For instance, a job applicant who fails to secure employment may claim that he was denied the opportunity as a result of his ethnic background but the challenging task is obtaining the company’s internal memo that claims that ethnic origin is the reason of being rejected. This is the reason as to why the development of sex discrimination; the Framework Employment Directive and the Racial Equality Directive introduced particular provisions aimed at easing the burden of proof in discrimination cases.  Initially, in the EU, the Council directive 2000/43/EC of 29 June 2000 on discrimination aimed at implementing the principle of equal treatment between persons irrespective of racial or ethnic origin. Moreover, the Council Directive 2000/78/EC of 27 November 2000 created a general framework for equal treatment in employment and occupation. 
Men and women have been experiencing economic, competitive and social problems when it comes to employment procedures. These issues have been addressed in Article 1577 TFEU in the fields of gender dealing with equal pay and treatment of work which is of the same value. Social and economic values were the main motivation behind this Article. Member countries which had introduced equal pay for men and women in the same field had a competitive disadvantage against member countries whose pay schemes were different across gender since they could produce more cheaply.  Discrimination in payment against women became a social problem as well as contravening the fundamental human rights as required by international and European instruments, e.g, the European Social Charter and the European Convention on Human Rights.
The European Court of Justice from 1970s has received several cases pertaining to unequal pay. According to the Court, the social dimension is of equal or more importance than the economic dimension on matters of equal treatment as required by EC law and policies. Directive 75/117 was introduced by the European Commission in 1975 and its aim was to harmonize national legislation regarding the principle of equal pay for equal value of work.  The Directive wanted to solve the problem of equal-pay principle where the performed work by two employers is different but have the same value. Claimants often accused employers of not maintaining a payment system which is clear and transparent. Proving unequal pay in court was challenging since there was no mechanism of proof to substantiate differences in payment.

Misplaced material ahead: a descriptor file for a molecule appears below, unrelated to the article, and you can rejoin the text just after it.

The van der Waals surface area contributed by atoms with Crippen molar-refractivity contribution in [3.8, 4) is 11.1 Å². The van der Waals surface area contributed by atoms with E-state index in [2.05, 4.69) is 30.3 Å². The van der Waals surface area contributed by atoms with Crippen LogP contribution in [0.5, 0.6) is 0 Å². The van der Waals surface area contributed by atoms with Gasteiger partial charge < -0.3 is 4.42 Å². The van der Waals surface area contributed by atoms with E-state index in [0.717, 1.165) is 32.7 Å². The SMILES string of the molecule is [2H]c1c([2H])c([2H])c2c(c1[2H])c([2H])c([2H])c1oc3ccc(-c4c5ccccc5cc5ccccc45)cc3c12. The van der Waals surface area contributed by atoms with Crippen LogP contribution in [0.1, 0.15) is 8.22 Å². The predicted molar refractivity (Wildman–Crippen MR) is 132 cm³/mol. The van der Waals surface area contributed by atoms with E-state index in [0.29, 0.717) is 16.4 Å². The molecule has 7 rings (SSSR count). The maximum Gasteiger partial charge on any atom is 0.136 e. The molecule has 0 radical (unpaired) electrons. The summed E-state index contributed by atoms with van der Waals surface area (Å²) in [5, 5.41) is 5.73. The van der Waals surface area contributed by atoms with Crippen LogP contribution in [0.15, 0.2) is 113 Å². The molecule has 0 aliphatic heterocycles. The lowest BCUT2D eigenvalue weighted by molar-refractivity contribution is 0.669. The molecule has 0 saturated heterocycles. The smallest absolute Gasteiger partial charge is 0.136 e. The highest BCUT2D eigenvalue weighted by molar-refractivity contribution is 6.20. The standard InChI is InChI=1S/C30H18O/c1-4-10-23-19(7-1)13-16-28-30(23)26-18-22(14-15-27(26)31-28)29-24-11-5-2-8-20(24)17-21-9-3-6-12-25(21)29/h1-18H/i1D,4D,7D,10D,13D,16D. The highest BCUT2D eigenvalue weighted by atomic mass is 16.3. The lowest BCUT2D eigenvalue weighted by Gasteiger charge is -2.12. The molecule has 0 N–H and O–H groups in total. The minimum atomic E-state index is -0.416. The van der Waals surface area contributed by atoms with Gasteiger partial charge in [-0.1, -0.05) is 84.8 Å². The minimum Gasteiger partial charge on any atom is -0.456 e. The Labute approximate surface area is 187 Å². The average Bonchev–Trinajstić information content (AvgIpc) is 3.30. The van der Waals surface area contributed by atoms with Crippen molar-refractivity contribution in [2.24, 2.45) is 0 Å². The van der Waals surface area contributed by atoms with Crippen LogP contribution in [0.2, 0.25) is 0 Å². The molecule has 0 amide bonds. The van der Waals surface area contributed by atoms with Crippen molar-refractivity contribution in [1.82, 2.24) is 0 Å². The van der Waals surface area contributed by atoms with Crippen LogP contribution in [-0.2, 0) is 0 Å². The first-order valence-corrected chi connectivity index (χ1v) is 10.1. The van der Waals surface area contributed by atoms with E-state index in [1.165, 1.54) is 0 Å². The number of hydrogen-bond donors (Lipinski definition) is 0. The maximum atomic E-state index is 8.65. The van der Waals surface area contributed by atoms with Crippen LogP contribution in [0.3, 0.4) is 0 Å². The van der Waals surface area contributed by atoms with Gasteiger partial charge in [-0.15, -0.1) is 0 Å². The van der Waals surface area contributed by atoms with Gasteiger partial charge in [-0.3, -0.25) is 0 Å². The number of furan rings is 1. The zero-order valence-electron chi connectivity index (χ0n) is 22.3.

Case law of the European Court of Justice (ECJ)
The problem of the existence in payment was first acknowledged by the ECJ in the Danfoss case. The Court held that when an organization uses a payment system which does not have statistical and transparency evidence, it meant that there was a difference in pay between male and female employees. The burden of proof was then shifted to the employer who was required to account for the difference in pay which is unrelated to sex.  According to the ECJ, if normal division could not be used to prove the clarity of the pay system by the employer, it is challenging or even impossible to prove that discrimination has occurred. Female employees resorted to using statistical evidence to prove that men earned more that their female colleagues. The ECJ held that usage of statistical evidence could lead to “apparent discrimination.”  In the Enderby case, the ECJ reinforced this development when it ruled that when a person alleges to have facts to support a claim, he must be able to adduce proof of such facts.
Case-law of the court has shown that the onus may shift at certain times so at to assist workers who are victims of discrimination and to ensure that the principle of equal pay is maintained. Case 80/70, Defrenne I  ECR 445 and C-50/96 Deutsche Telekom v. Schröder  ECR I-743, para 56 was necessitated by the issues of differentiating workers according to the amount of hours they have worked.  However, this practice on the hours of work has an adverse impact on people from one sex and this is contrary to the objectives of Article 119 [currently Article 141]11 of the Treaty.  An employer must clearly show that there is a good reason for difference in pay when a prima facie case of discrimination is taken to court.
Discrimination is wrong when people treat others in “morally irrelevant manner” or in unwarranted contempt such as refusing to employ someone because of the colour of her skin. The law is tricky when it comes to prohibiting discrimination based on discrimination and not based on political ideology, especially when you take into consideration that both issues are freely chosen. One critical omission in the discrimination Directive is any definition of protected group. Member states have the authority of setting the definition but the Court of Justice still posses the determinative role in guiding the meaning of aspects based on race, religion and ethnicity.  Discrimination Directives are meant to provide protection to workers who belong to a certain protected group. In addition, the design of the directives also provide protection to people who do not belong to a certain protected group but may encounter discrimination on the basis of race or sex.